Considering the sheer number of stellar releases the previous year brought us, 2018 has some big shoes to fill. It’s hard to know exactly what to expect at this early stage, but luckily, what we know so far is mostly promising. Some artists will be coming off hiatus while others will continue along streak, and still others are apparently seeking to reinvent themselves. A few delayed and long-anticipated albums will be seeing the light of day in the coming year as well, although tragically, there is still no word on a new Carly Rae Jepsen. While we wait, we have a handful of expected projects to be excited about.
Franz Ferdinand is slated to return in February with Always Ascending, which will feature two new members. On their first album after their 2015 collaboration with Sparks, they seem ready to dial things back and take it a little easier. The title track, released last October, is a slow-building, low-energy, synth-heavy song, featuring no indication that the band intends to rock any boats any time soon. The following month, Moby will be back with his fifteenth album, Everything Beautiful and Nothing Hurt, a title that sounds almost depressingly aspirational. Driving the point home, the video for “Like A Motherless Child” sees Moby in greyscale singing lyrics like “This was not hope/This was not sane.” Altogether a pretty bleak picture.
Moby is not the only one opting for a more grim direction. After three albums, MGMT is primed for a reinvention in 2018. The hype they stirred up in October around the release of the lead single “Little Dark Age” would seem to signal that they have some high hopes for their upcoming album. The track and accompanying video are early indicators that MGMT plan to go in a darker, perhaps more sober direction than their previous work. Despite this shift, the sound is still recognizably MGMT.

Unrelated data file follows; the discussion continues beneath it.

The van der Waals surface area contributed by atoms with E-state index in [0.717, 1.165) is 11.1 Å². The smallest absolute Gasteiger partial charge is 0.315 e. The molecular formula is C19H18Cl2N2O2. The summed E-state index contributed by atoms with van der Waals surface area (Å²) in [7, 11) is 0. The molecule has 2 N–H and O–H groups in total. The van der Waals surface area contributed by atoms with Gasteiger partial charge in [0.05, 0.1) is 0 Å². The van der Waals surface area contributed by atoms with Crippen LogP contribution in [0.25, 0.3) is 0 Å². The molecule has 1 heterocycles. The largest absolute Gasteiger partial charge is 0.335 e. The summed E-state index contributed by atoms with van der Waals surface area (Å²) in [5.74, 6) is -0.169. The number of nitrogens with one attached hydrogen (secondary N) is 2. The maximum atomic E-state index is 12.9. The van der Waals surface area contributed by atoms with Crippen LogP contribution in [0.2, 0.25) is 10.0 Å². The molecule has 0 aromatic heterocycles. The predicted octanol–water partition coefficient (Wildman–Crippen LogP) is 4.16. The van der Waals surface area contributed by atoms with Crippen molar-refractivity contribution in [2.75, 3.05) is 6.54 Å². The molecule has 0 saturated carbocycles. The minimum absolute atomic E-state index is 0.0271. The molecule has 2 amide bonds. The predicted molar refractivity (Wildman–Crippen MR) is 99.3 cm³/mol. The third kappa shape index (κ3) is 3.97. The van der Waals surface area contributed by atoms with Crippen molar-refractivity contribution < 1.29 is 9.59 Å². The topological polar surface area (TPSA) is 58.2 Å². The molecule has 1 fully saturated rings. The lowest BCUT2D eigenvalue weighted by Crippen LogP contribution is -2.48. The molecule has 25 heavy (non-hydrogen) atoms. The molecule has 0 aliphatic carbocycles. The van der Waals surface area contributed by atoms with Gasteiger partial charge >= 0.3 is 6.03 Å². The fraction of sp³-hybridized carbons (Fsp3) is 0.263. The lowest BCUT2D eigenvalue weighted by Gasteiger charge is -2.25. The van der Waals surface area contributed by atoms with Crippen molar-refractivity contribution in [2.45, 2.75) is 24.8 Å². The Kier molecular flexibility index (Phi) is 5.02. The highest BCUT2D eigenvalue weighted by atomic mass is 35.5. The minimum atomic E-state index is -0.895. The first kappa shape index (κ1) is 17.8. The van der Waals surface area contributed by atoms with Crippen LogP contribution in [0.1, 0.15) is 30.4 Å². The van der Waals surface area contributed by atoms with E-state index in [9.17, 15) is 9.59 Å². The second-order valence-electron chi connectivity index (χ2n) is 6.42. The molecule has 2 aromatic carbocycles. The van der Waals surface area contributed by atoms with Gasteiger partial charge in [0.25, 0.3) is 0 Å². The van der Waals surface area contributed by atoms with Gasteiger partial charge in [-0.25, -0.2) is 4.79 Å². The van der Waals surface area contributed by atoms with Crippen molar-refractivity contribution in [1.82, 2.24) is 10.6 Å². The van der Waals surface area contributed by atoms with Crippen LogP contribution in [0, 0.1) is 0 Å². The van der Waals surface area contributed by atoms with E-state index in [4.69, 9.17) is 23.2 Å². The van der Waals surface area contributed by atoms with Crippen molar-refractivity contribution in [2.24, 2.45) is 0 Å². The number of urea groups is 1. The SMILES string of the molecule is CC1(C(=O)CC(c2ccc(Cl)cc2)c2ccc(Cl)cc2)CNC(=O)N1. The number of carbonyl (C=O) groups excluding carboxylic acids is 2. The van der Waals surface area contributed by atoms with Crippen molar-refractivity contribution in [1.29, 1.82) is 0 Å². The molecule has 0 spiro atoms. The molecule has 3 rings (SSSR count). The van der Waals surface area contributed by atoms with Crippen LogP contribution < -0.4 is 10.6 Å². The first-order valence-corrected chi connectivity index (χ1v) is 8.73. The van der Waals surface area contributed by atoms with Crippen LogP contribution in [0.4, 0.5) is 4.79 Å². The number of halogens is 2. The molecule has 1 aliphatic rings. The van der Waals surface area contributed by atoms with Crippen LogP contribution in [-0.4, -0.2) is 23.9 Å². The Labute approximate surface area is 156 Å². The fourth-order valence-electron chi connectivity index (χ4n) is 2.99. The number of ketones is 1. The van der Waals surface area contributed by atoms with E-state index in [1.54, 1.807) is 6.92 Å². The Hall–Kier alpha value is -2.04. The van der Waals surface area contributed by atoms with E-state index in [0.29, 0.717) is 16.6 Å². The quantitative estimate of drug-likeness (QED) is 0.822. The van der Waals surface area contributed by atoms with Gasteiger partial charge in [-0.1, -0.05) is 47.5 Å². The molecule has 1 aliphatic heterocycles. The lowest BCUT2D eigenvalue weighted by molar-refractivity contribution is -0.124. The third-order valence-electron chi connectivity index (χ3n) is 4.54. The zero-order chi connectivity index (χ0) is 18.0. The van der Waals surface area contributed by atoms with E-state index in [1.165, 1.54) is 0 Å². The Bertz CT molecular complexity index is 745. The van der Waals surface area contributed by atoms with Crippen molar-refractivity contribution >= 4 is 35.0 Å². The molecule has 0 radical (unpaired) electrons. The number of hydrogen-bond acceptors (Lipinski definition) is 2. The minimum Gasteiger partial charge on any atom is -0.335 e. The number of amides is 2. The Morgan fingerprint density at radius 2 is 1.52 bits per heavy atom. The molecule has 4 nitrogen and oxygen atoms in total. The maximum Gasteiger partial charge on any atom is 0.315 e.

In June, Owl City is due to release Cinematic, an album likely to continue his more characteristically cheerful take on pop electronica. Here again, there are unlikely to be many surprises, but his sunny optimism may prove to be an outlier.
The incomparable Loretta Lynn is slated to release Wouldn’t it be Great, a collection of re-recordings and new songs. The album was originally scheduled for 2017 but was postponed due to health problems. This late into the 85-year-old’s career, we should expect few surprises. After all, roughly half the tracks are new takes on songs that made her famous going back to the ’60s. Then again, a comforting constant might be exactly what we need in the coming year.
Last summer, Charli XCX released the single “Boys,” one of the season’s surprising runaway hits. “Thinking ’bout boys” repeated ad nauseum turned out to be a perfect angle for the deceptively simple pop song that made several year-end best track lists. The summery, chiptuney song is all the reason we need to be excited for her (as yet untitled) third album.
Despite the departure of Rostam Batmanglij, Vampire Weekend has also hinted at a new album that may arrive later this year. While the band is known for writing wordy, literary lyrics packing them full of referents, lead vocalist Ezra Koenig has expressed a desire in interviews to pare down their songwriting to get at simpler, clearer ideas. If that’s the case, expect to hear a noticeably different Vampire Weekend in the coming year.
Bastille and Chvrches have both indicated that third albums may be landing sometime in 2018, but so far there has been little else other than comments made in various interviews. Ditto for Selena Gomez and Muse, who have mentioned plans for forthcoming albums to land in the coming year but have not committed to much otherwise. If the rumours and hearsay amount to anything, we may also see new work from Nicki Minaj and Drake. Without singles or much of anything else to go off of, it is a little more difficult to know what 2018 will bring from these artists. One constant we can take comfort from is that a not-insignificant number of them are already referring to their planned releases as their best yet.
Sean Maunier is Metro Weekly’s music critic. He can be reached at firstname.lastname@example.org.
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